by Douglas Monaco*
The complexities of running a football enterprise – be it a club or a stock market listed team – are severe and require a permanent eye to innovation and a determined preservation of the knowledge base upon which the entity reaches its successes.
This article draws on lessons from the years 1992-1999 – known in Brazilian football circles as the Parmalat Era – to make the case for a knowledge management – KM – system to be implemented at São Paulo based, Brazilian side Sociedade Esportiva Palmeiras.
The only real source of sustainable competitive advantage is knowledge.
Management guru Peter Drucker
In our paper, we define KM as a collection of processes that includes knowledge generation, storage, transfer, and usage, and whose aim is to increase an organization’s value for its stakeholders. In essence, we can say that KM is a process of ensuring that the right knowledge is available to the right people at the right time.
Caveat: by making the case for the KM system, the article does not imply certainty that Palmeiras isn’t presently building one. Such certainty would require a level of access to internal processes that this author does not possess. The purpose here is to advocate for the importance of it not being overlooked. In case there is one already “in the oven”, all the better!
Palmeiras is repositioning itself to deal with football’s complexities
The complexity of running a football enterprise has always been there. Though in the beginning, this feature wasn’t as prominent as it is today, it’s known now that those that are slow in recognizing the trends tend to lag and the longer the delay, the costlier the catch-up.
Palmeiras is such a case as we the supporters know all too well: for one set of clear examples of the catch-up costs, simply look at the team’s performance between the years 2000 and 2014.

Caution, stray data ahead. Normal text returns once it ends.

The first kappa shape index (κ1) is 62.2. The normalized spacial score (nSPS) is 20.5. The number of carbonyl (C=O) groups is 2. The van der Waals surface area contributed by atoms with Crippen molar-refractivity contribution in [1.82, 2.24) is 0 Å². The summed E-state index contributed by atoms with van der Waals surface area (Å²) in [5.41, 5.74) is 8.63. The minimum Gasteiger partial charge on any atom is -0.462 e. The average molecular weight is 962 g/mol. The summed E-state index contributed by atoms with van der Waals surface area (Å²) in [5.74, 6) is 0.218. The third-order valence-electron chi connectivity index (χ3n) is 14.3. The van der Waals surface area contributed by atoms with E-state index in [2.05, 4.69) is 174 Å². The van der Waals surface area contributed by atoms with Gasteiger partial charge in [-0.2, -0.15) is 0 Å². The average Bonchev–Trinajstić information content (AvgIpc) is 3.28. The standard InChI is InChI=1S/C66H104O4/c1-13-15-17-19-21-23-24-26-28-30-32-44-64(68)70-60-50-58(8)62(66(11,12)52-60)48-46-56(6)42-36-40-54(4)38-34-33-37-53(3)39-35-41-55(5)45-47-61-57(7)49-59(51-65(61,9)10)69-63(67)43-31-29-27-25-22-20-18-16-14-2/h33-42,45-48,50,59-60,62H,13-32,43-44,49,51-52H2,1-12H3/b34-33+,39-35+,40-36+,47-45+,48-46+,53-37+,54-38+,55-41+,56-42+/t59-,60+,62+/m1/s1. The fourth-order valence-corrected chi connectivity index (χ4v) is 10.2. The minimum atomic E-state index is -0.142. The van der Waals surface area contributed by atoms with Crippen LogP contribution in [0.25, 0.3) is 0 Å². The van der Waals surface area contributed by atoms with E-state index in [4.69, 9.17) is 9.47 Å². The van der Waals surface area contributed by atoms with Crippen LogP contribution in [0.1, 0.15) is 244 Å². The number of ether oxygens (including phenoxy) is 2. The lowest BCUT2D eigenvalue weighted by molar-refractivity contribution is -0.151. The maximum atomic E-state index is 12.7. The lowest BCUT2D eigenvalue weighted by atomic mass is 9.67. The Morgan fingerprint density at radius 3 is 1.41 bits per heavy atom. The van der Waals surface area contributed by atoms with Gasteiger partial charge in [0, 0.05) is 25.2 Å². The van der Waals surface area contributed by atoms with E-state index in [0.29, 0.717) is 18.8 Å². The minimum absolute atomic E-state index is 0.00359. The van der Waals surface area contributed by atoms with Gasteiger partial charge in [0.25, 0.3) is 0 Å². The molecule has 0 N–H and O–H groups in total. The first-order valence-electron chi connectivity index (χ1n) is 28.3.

Its recently outgoing president said many times during his two two-year mandates “the champion of the XX century has not yet arrived to the XXI century”.
The current state of the club though is one of strong development and bodes well for the future performance. Here are some current conditions:
- Cash position is relatively strong and the predicted outgoing cash-flow composition is well balanced between debt repayment and operating expenditures.
- The sources of funding are varied and growing for the coming years: game-tickets (home stadium is frequently sold out), “supporters’ club membership” fee, sponsorship, broadcasting rights, licensed products etc.
- The team won two major national titles in 2015 and 2016 – the cup and the league respectively.
- The current team is strong and the capacity to sign well-rated players is there.
- The infrastructure processes have been constantly adopting state of the art practices in physiology, nutrition, orthopedics, performance management, people management, recruiting of players, administrative controls etc.
- The brand is probably at peak level, historically speaking, and supporters’ enthusiasm and adherence grows and strengthens by the day!
So, given this internal scenario, one can surely foresee a forever successful future for Palmeiras, right? Well, obviously not, primarily because risk is inherent to any human activity. And on top of this basic condition, the fact is that the prediction would still require important measures before it could be taken at face value.